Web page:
Online Counseling Services

What are personality disorders? A quick guide

AlethiaBy People Images /

In psychology, we have a kind of diagnosis called “personality disorders.” These include Narcissism, Borderline, Avoidant, Dependent, Paranoid, etc. There are 10 of three types. You may suspect yourself or a loved one of having a personality disorder, but you’re unsure if their behavior is extreme enough. Or, maybe you’re afraid of counseling because you don’t want to be put in a box. You may wonder, are personality disorders on a spectrum, or are they black and white?

We’ll answer those questions today.

What are personality disorders?

The American Psychiatric Association describes a personality disorder as a “way of thinking, feeling and behaving deviates from the expectations of the culture, causes distress or problems functioning, and lasts over time.”

The pattern includes at least two of these:

  • “Way of thinking about oneself and others
  • Way of responding emotionally
  • Way of relating to other people
  • Way of controlling one’s behavior.”

I have done extensive work and writing on one of them, Narcissism. WebMD provides this basic definition: “Narcissism is extreme self-involvement to the degree that it makes a person ignore the needs of those around them. . . . They also do not understand the effect that their behavior has on other people.” I also often speak on borderline, another personality disorder.

What are the ten personality disorders?

The DSM-5, the counselor’s go-to reference for mental illnesses, includes ten disorders:

  1. Paranoid
  2. Schizoid
  3. Schizotypal
  4. Antisocial
  5. Borderline
  6. Histrionic
  7. Narcissistic
  8. Avoidant
  9. Dependent
  10. Obsessive-compulsive personality disorder (OCPD, different than OCD)

All of these have some combination of the list of patterns given above. Those patterns must interfere with the person’s life enough to cause distress or seriously inhibit their lives.

While well-established, I don’t want anyone to think of diagnoses like boxes.

Diagnoses shouldn’t put you in a box; they’re just shorthand

Psychological diagnosis can sometimes give the false impression of speaking identity into people. Sometimes, diagnosis can make people feel stuck and put in a box, making it a part of their identity. They might say to themselves wrongly, “I’ll never have lasting friends because I’m anti-social.”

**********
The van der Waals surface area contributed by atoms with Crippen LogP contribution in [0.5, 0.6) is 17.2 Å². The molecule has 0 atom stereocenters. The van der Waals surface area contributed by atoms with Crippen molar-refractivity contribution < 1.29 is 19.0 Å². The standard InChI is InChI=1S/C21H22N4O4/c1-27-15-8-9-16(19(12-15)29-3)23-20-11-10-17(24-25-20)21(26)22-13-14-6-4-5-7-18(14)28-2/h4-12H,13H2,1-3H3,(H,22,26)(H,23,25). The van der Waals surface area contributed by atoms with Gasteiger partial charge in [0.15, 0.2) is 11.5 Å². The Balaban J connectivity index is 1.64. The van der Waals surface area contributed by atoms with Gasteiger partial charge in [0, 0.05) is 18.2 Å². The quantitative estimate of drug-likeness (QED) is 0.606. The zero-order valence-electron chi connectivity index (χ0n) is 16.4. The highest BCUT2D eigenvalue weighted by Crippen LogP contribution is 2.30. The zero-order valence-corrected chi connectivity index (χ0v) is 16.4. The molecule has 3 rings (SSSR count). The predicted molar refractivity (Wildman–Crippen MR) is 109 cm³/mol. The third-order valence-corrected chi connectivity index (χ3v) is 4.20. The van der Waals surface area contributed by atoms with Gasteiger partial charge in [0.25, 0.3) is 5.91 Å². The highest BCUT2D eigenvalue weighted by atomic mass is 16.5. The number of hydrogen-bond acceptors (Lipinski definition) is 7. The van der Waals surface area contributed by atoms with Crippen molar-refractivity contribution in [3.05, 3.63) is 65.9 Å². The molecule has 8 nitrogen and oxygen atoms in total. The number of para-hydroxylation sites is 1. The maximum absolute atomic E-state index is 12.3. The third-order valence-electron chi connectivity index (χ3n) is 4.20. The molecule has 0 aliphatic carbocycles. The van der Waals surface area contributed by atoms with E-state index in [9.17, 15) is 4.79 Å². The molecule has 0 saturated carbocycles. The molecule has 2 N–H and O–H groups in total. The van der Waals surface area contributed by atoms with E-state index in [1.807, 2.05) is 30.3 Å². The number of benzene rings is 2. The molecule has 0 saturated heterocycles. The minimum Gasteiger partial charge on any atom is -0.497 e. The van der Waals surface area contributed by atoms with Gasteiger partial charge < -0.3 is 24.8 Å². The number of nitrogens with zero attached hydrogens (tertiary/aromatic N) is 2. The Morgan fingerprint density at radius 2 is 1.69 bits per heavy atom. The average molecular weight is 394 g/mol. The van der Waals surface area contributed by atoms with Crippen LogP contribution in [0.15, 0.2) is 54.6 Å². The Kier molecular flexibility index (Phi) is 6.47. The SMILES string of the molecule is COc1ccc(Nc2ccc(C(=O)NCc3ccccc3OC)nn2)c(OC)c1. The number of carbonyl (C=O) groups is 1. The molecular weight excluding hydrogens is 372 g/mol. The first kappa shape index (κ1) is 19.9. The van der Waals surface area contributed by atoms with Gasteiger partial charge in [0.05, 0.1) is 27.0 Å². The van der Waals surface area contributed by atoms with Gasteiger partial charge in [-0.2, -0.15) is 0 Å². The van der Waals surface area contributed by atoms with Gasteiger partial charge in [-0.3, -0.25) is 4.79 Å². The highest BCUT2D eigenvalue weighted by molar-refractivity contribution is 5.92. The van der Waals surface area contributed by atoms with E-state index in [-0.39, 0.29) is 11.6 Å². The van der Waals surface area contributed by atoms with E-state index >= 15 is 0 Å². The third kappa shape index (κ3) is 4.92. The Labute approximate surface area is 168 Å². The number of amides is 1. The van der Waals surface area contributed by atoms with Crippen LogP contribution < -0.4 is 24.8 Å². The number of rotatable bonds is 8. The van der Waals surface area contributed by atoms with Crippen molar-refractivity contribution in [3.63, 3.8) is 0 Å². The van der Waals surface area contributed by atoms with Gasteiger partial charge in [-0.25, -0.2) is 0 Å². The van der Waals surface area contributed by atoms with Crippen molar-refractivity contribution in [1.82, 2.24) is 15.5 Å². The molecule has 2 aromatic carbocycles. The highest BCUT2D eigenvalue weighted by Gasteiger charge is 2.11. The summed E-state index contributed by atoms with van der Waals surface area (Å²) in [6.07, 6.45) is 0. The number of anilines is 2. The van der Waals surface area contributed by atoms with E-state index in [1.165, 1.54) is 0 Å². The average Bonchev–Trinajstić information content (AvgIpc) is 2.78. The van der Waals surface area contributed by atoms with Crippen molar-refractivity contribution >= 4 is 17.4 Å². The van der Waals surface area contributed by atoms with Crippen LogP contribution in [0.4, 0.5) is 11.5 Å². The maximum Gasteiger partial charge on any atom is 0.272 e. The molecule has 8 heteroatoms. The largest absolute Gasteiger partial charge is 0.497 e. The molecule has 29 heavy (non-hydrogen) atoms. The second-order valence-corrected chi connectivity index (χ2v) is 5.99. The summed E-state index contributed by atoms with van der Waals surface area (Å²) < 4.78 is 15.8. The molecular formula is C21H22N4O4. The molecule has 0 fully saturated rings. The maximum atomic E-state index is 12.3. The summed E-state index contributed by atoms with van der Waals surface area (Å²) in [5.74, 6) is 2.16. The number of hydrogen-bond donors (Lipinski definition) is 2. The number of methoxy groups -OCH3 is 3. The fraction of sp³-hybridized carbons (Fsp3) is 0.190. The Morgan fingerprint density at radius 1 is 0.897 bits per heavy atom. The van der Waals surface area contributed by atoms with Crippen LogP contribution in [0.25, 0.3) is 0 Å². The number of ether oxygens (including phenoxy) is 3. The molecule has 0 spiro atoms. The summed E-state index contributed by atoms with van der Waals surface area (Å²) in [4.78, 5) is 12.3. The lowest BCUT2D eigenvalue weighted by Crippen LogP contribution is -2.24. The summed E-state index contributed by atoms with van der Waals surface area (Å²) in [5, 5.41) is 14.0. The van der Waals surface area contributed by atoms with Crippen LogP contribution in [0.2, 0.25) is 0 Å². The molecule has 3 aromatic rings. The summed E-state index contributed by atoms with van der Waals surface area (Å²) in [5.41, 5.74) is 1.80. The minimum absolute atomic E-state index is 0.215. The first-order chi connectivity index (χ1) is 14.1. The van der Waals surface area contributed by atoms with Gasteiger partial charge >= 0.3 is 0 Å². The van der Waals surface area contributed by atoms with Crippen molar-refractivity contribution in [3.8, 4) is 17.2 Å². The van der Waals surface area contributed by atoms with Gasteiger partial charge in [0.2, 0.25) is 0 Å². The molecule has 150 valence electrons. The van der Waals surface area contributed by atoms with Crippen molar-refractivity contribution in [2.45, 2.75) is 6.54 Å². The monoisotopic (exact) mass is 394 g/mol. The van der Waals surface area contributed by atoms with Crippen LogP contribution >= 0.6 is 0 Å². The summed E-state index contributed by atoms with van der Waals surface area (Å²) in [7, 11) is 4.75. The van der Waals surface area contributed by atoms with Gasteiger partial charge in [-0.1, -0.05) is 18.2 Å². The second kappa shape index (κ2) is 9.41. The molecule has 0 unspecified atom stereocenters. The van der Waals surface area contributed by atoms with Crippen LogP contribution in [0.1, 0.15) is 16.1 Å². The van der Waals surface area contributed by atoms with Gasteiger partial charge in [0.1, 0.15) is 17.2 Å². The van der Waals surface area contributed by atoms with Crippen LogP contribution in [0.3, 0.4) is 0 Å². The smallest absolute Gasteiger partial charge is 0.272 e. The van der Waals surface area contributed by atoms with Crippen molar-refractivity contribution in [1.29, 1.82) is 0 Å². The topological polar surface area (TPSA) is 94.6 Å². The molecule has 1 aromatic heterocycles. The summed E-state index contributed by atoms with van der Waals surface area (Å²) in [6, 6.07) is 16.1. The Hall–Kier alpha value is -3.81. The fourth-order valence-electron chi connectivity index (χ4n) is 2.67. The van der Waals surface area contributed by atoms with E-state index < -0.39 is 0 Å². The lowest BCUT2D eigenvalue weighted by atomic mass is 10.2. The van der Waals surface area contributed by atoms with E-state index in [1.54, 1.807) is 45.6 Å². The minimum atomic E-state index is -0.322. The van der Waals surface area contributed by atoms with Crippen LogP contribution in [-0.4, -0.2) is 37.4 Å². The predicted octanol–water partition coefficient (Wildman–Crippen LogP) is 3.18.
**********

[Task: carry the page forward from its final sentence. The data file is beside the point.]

At most, any diagnosis is a descriptor, not an identifier, and really, a diagnosis is only a shorthand for internal communication. That internal communication helps a therapist help you become freer.

Medical professionals and insurance companies out there, please refrain from defining, cursing, or incarcerating someone with a diagnosis, psychological or otherwise.

Imagine a group of Paleontologists who get tired of saying, “Hey, I found another one of those really big dinosaurs with big teeth, little front legs, really big hind legs…” So, they gave that dinosaur a name: T-Rex.

In the same way, mental health professionals got tired of saying, “I saw another client today with a poor sense of identity and a severe fixation on abandonment and extreme emotional and relational responses,” and they gave that combination of traits a name: Borderline Personality Disorder.

Should you talk to a counselor?

Many of us, heck, maybe all of us, have some traits from the list of descriptions of personality disorders. The most severe problems come when a single person possesses multiple–and that’s the definition of personality disorders. How they combine and how severe they are makes up the specific disorders.

In that case, it’s fair to say diagnoses are on a spectrum. In a strange way, everyone is on a spectrum of personality disorder–nobody has a “perfect” personality. Of course, those imperfections usually don’t distress us in our daily lives. When they do, that’s when counseling and a diagnosis can benefit you.

If other people have pointed out some of these behaviors, or if you see them in your loved ones, consider going to counseling. In addition, if your parents or spouse might have a personality disorder, you should see a therapist to help you unpack that relationship. If you think you might have a disorder, speaking to a licensed therapist is the best way to find out.

We have several counselors who specialize in personality disorders in various locations in Texas, including myself. We won’t put you in a box. We’re here to come alongside and lead you to freedom. Our therapists are trained and ready to help!